Category Archives: News

Season Wrap Up

We started our season as usual on Sage Grouse in Idaho. Sage Grouse are still in trouble here but there were enough birds around to get some good dog work and a couple excellent dinners.

Prince Pointing Dead Sage Grouse
Prince Pointing A Dead Sage Grouse

We then headed to Wisconsin for our annual Grouse and Woodcock fix. We had several young dogs that needed to see some birds so our emphasis was on giving them the opportunity to show us they have what it takes. Grouse numbers were disappointing given the spring drumming counts and most birds we found were spooky and hard to get close to. It seemed like a higher percentage were adults which explains their wariness. We managed to find enough to keep it interesting but overall it wasn’t fantastic hunting and made it difficult to get our youngsters going. One bright spot was a couple coverts with good numbers of woodcock which helped make up for the lack of dog work on Grouse.

Feather Warming Up After Morning Walk In Wisconsin
Violet and Prince in Wisconsin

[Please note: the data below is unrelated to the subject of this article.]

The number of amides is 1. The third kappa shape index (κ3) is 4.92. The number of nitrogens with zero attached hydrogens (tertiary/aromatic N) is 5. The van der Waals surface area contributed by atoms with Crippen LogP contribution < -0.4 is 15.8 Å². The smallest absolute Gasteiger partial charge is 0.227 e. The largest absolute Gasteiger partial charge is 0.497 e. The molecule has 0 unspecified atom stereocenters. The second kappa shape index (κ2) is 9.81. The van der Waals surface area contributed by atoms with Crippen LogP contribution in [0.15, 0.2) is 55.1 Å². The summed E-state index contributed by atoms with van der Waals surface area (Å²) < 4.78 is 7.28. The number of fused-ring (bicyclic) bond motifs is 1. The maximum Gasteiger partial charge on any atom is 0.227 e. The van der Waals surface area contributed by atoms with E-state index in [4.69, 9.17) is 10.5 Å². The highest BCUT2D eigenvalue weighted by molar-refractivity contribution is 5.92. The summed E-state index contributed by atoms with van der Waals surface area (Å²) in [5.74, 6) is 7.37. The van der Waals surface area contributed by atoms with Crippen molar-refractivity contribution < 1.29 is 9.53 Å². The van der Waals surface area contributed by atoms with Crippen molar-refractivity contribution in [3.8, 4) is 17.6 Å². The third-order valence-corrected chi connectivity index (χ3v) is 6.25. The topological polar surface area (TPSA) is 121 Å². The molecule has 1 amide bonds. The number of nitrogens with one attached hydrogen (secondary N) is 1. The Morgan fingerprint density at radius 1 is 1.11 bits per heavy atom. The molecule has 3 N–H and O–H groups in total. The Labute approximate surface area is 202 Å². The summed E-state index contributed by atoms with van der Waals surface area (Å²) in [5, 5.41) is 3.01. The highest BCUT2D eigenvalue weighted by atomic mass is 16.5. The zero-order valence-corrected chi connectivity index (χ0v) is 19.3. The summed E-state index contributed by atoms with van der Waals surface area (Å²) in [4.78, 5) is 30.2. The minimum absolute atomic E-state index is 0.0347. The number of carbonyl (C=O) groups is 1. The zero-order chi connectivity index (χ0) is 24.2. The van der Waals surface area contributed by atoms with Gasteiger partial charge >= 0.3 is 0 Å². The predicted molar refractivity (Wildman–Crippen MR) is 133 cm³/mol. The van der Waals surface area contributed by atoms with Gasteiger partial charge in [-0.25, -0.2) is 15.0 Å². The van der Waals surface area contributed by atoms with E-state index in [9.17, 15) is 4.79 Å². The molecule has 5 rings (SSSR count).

With poor reports of Chukar numbers in Idaho after last year’s heavy snows we decided to spend the rest of our season chasing quail in Kansas. So right after Christmas we loaded up and drove to Kansas, arriving just in time for sub-zero temps and howling wind. It was too cold to hunt so we spent our first three days scouting.

Think There’s A Covey In This Cover?

January 2-10 was spent at the 2nd Rymansetters.com Breeders Gathering. Hunting was tough after the weather warmed up as birds we had located seemed to vanish. We spent a lot of time with friends old and new and had a very productive series of discussions about goals for RS.com.

Walt Lesser, Bob Mele and Lisa
Walt Lesser, Bob Mele and Lisa

First day out was a reunion of sorts. We joined Walt Lesser with October Kade, and Bob Mele with October Lizzie Lee (Bob adopted Lizzie a couple years ago). We miss Lizzie and she reminded us why on this day, making a point on a covey and a single plus retrieving both birds shot over her points.

October Alder Run Kade
October Lizzie Lee

Walt Cottrell and “Rose” joined us for a hunt and Walt got these photos of Gen pointing a dead quail, Rose backing her, and Lisa with her Bobwhite.

Rose Backing Gen
Gen Pointing Dead Quail
Lisa with Bobwhite Quail